The desire to source eco-friendly packaging crowned the overall trends list and getting closer to zero waste ranked high as well in the National Restaurant Association’s What’s Hot 2020 annual culinary forecast. Zero waste is tough in any restaurant, but there are plenty of ways to make operations more eco-friendly.

  1. Environmentally savvy operators measure what they throw out. Before leftover and expired food and trimmings go into the garbage, set up a means to divert it to be measured. By tracking what and how much you’re throwing away, you get a sense of what you’re over-ordering or over-producing and what’s not selling. Use this info to scale back your orders and adjust your menu accordingly.
     
  2. Are you regularly scraping food from diners’ plates? How large are the leftover portions you’re packaging to go? Your portions could be off. Consider reducing serving sizes. Think about serving meals on smaller-sized plates that make a smaller portion look larger.
     
  3. Clean and organize your walk-in coolers to reduce waste. See-through containers and labels are key – they show you what’s stored and how long it’s good. Labeling makes it easy to use food on a first-in, first-out schedule, reducing spoilage. If you can see what you’ve got, you can find ways to use it.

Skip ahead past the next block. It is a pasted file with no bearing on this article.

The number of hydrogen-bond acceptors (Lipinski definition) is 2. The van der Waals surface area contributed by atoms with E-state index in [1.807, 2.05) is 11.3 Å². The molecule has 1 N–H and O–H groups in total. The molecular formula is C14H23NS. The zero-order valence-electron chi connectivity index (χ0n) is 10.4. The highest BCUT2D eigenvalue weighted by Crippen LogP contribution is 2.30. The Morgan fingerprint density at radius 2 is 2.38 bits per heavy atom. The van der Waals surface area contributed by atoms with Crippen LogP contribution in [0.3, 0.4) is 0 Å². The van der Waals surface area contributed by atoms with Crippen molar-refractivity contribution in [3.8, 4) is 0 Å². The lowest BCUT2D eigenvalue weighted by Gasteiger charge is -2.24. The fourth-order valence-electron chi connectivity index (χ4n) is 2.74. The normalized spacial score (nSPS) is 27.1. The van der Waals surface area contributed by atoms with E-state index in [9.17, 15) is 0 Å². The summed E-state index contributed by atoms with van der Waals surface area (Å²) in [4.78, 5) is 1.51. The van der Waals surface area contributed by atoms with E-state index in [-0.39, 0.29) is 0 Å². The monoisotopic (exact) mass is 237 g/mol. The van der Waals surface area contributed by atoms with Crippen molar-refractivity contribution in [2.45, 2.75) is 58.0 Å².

1. Leftover baked goods such as breads, pastries and pies also make great ingredients for stuffings and bread puddings. Some restaurants, unhappy about tossing uneaten “table” bread, have started charging a small fee on the menu for bread. If a customer complains, servers are empowered to bring them bread for free.
     
  2. Look for local craftspeople who build furniture from repurposed lumber and other materials or tap into the free-stuff apps and other social media platforms to find décor and furniture. Not only will you be recycling these materials, your restaurant will look like no other.
     
  3. If you brew your own beer, you generate spent grains. As long as they aren’t mixed with hops, these remains make tasty dog treats. Hand them out to pet-owning customers or donate them to local shelters, kennels, groomers and other dog-friendly businesses.
     
  4. Offering a salad bar with a gazillion things to choose from may look amazing, but how many of those choices are you mostly throwing away? Consider scaling back your offerings to those that move the most. Toward the end of a meal period, switch out deep pans for more shallow pans to keep them looking full.

8. Use trimmings from vegetables, fruits and proteins in stocks, sauces, pesto and purées. Some chefs roast these scraps, dry and grind them into powder to add unique flavor to menu items and condiments, as well.